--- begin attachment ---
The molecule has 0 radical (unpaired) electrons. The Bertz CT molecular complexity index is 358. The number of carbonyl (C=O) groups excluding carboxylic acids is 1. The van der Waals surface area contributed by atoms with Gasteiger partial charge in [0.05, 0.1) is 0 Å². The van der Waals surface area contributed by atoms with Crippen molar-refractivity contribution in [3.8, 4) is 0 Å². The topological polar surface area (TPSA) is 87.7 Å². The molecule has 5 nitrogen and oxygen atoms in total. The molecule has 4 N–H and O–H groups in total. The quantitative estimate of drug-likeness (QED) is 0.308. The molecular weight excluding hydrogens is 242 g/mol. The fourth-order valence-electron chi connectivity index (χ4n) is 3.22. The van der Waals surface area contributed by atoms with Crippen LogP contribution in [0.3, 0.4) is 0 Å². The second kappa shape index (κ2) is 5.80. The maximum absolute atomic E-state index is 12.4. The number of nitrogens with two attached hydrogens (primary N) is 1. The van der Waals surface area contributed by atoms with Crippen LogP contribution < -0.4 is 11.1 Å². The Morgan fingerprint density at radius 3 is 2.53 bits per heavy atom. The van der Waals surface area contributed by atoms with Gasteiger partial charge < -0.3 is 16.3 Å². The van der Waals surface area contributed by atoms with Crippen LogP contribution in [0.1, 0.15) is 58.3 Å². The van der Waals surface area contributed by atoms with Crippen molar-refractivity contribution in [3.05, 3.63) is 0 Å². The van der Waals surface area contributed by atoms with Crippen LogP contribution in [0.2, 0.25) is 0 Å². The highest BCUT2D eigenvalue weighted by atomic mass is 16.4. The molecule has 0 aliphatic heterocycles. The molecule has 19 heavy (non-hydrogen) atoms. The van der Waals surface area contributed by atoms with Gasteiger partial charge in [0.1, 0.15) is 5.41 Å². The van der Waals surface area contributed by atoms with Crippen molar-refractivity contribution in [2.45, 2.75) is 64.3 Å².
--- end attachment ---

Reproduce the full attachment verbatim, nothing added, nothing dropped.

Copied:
The molecule has 0 radical (unpaired) electrons. The Bertz CT molecular complexity index is 358. The number of carbonyl (C=O) groups excluding carboxylic acids is 1. The van der Waals surface area contributed by atoms with Gasteiger partial charge in [0.05, 0.1) is 0 Å². The van der Waals surface area contributed by atoms with Crippen molar-refractivity contribution in [3.8, 4) is 0 Å². The topological polar surface area (TPSA) is 87.7 Å². The molecule has 5 nitrogen and oxygen atoms in total. The molecule has 4 N–H and O–H groups in total. The quantitative estimate of drug-likeness (QED) is 0.308. The molecular weight excluding hydrogens is 242 g/mol. The fourth-order valence-electron chi connectivity index (χ4n) is 3.22. The van der Waals surface area contributed by atoms with Crippen LogP contribution in [0.3, 0.4) is 0 Å². The second kappa shape index (κ2) is 5.80. The maximum absolute atomic E-state index is 12.4. The number of nitrogens with two attached hydrogens (primary N) is 1. The van der Waals surface area contributed by atoms with Crippen LogP contribution < -0.4 is 11.1 Å². The Morgan fingerprint density at radius 3 is 2.53 bits per heavy atom. The van der Waals surface area contributed by atoms with Gasteiger partial charge < -0.3 is 16.3 Å². The van der Waals surface area contributed by atoms with Crippen LogP contribution in [0.1, 0.15) is 58.3 Å². The van der Waals surface area contributed by atoms with Crippen molar-refractivity contribution in [3.05, 3.63) is 0 Å². The van der Waals surface area contributed by atoms with Crippen LogP contribution in [0.2, 0.25) is 0 Å². The highest BCUT2D eigenvalue weighted by atomic mass is 16.4. The molecule has 0 aliphatic heterocycles. The molecule has 19 heavy (non-hydrogen) atoms. The van der Waals surface area contributed by atoms with Gasteiger partial charge in [0.1, 0.15) is 5.41 Å². The van der Waals surface area contributed by atoms with Crippen molar-refractivity contribution in [2.45, 2.75) is 64.3 Å².